Southern Man

Tuesday, November 03, 2009

Music, Then and Now

When Southern Man listens to the radio on the way to work, he wants to hear music, not commercials or morning shows. But occasionally the local DJs bring up a topic that catches his attention and this morning it was "stuff that we remember from childhood but don't have anymore" with examples like multivolume encyclopedia sets and CB radios and full service gas stations - and record stores. So Southern Man called in (ten-year-old daughter was most impressed with the ease with which dad could dial a phone and get on the radio, just like that) and chatted a bit about the joys of browsing the record-store cut-out bins for obscure LPs. The DJs went with that and talked for quite a bit about the now lost (according to them) joys of finding hidden treasures in the old record stores.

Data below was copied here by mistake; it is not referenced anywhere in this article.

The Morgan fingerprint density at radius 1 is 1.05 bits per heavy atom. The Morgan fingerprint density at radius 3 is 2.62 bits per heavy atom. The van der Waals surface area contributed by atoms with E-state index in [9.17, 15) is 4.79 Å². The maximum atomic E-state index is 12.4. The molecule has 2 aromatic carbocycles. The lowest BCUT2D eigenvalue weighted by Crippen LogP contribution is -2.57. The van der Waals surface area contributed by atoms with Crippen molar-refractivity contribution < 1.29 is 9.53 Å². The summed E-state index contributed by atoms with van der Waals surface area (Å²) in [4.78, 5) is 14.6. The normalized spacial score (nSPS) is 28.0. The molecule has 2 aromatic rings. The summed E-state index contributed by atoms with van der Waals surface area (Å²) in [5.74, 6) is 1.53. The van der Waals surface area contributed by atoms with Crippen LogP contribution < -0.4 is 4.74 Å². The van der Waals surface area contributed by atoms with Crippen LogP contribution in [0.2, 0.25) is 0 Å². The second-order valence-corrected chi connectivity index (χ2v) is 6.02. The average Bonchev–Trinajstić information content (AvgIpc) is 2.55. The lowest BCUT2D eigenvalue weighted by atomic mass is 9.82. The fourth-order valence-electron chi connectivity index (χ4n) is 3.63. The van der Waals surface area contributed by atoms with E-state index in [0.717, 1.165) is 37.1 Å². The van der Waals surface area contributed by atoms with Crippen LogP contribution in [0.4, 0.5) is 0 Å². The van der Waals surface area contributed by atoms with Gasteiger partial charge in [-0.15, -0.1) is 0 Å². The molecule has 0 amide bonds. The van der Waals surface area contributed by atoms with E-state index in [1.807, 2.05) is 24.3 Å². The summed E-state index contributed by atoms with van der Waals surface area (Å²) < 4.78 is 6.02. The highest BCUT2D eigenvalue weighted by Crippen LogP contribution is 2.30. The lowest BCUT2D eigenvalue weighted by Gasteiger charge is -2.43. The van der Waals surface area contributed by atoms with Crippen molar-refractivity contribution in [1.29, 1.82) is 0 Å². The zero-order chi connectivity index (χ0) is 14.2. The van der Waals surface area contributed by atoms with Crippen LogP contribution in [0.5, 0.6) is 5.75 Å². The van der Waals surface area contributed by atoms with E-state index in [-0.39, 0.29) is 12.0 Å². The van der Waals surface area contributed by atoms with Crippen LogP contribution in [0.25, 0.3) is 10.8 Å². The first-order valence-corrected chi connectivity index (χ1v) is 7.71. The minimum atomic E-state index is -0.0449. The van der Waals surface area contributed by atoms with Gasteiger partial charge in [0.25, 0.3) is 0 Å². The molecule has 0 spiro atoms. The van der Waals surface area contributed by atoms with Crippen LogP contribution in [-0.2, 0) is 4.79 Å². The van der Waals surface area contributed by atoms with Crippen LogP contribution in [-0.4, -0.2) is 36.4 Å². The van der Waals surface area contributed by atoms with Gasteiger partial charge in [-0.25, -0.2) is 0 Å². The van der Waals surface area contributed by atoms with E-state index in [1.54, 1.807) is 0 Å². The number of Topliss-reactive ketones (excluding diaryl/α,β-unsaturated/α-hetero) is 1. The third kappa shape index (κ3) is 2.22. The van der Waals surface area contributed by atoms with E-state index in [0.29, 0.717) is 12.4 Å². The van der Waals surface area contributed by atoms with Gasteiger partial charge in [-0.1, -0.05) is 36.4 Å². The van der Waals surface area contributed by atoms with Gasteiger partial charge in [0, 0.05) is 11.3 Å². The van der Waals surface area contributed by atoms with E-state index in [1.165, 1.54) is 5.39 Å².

Southern Man disagrees. Never in the history of mankind has so much music and video and knowledge been so easily available to so many people. Especially music. Sure, there were occasional gems to be found back in the day, but thanks to the 'net Southern Man has been exposed to more new music in the last few months than in all of high school. Teen son follows an amazing number of unknown bands who have few releases and get no airplay but reach their fans through their
MySpace pages. Pandora and Live365 provides an unending stream of new blues and jazz at work. Heck, if Southern Man has a yen to hear a little-played track from, say, the third Boston album, he can pull it up on the 'net in less time that it takes to walk into the next room and lay vinyl on the turntable. Sure, it's low quality (especially compared to Southern Man's audiophile rig) but it's usually good enough for the moment.

So don't shed too many tears for what we once had. What we have now is different but 'way better.


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